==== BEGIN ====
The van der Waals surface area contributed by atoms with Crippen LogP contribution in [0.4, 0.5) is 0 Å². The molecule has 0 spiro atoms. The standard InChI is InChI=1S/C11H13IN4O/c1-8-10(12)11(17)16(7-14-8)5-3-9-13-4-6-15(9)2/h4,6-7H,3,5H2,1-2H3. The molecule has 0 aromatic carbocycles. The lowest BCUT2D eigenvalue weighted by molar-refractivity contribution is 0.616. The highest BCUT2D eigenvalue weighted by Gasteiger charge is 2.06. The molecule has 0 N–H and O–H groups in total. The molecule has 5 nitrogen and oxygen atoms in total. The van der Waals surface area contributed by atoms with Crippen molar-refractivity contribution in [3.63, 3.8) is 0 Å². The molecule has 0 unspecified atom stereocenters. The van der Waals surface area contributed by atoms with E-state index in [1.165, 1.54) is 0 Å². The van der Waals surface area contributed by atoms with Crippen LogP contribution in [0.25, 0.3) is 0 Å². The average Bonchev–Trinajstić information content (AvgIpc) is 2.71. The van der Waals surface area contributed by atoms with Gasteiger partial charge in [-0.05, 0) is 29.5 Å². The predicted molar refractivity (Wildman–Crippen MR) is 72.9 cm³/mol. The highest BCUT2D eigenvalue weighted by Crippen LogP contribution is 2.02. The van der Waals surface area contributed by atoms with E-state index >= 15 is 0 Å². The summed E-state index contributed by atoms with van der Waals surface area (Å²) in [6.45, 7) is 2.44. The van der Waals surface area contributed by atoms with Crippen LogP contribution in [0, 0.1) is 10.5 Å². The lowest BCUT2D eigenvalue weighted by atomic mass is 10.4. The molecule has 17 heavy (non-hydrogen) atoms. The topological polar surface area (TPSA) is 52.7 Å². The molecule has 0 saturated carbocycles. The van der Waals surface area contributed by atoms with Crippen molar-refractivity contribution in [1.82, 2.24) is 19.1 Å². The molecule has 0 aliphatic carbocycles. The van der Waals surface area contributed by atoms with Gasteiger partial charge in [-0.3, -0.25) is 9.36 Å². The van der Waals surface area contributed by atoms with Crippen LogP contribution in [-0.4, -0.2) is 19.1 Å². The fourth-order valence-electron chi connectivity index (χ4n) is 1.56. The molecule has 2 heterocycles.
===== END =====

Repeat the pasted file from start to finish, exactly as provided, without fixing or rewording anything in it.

The van der Waals surface area contributed by atoms with Crippen LogP contribution in [0.4, 0.5) is 0 Å². The molecule has 0 spiro atoms. The standard InChI is InChI=1S/C11H13IN4O/c1-8-10(12)11(17)16(7-14-8)5-3-9-13-4-6-15(9)2/h4,6-7H,3,5H2,1-2H3. The molecule has 0 aromatic carbocycles. The lowest BCUT2D eigenvalue weighted by molar-refractivity contribution is 0.616. The highest BCUT2D eigenvalue weighted by Gasteiger charge is 2.06. The molecule has 0 N–H and O–H groups in total. The molecule has 5 nitrogen and oxygen atoms in total. The van der Waals surface area contributed by atoms with Crippen molar-refractivity contribution in [3.63, 3.8) is 0 Å². The molecule has 0 unspecified atom stereocenters. The van der Waals surface area contributed by atoms with E-state index in [1.165, 1.54) is 0 Å². The van der Waals surface area contributed by atoms with Crippen LogP contribution in [0.25, 0.3) is 0 Å². The average Bonchev–Trinajstić information content (AvgIpc) is 2.71. The van der Waals surface area contributed by atoms with Gasteiger partial charge in [-0.05, 0) is 29.5 Å². The predicted molar refractivity (Wildman–Crippen MR) is 72.9 cm³/mol. The highest BCUT2D eigenvalue weighted by Crippen LogP contribution is 2.02. The van der Waals surface area contributed by atoms with E-state index >= 15 is 0 Å². The summed E-state index contributed by atoms with van der Waals surface area (Å²) in [6.45, 7) is 2.44. The van der Waals surface area contributed by atoms with Crippen LogP contribution in [0, 0.1) is 10.5 Å². The lowest BCUT2D eigenvalue weighted by atomic mass is 10.4. The molecule has 17 heavy (non-hydrogen) atoms. The topological polar surface area (TPSA) is 52.7 Å². The molecule has 0 saturated carbocycles. The van der Waals surface area contributed by atoms with Crippen molar-refractivity contribution in [1.82, 2.24) is 19.1 Å². The molecule has 0 aliphatic carbocycles. The van der Waals surface area contributed by atoms with Gasteiger partial charge in [-0.3, -0.25) is 9.36 Å². The van der Waals surface area contributed by atoms with Crippen LogP contribution in [-0.4, -0.2) is 19.1 Å². The fourth-order valence-electron chi connectivity index (χ4n) is 1.56. The molecule has 2 heterocycles.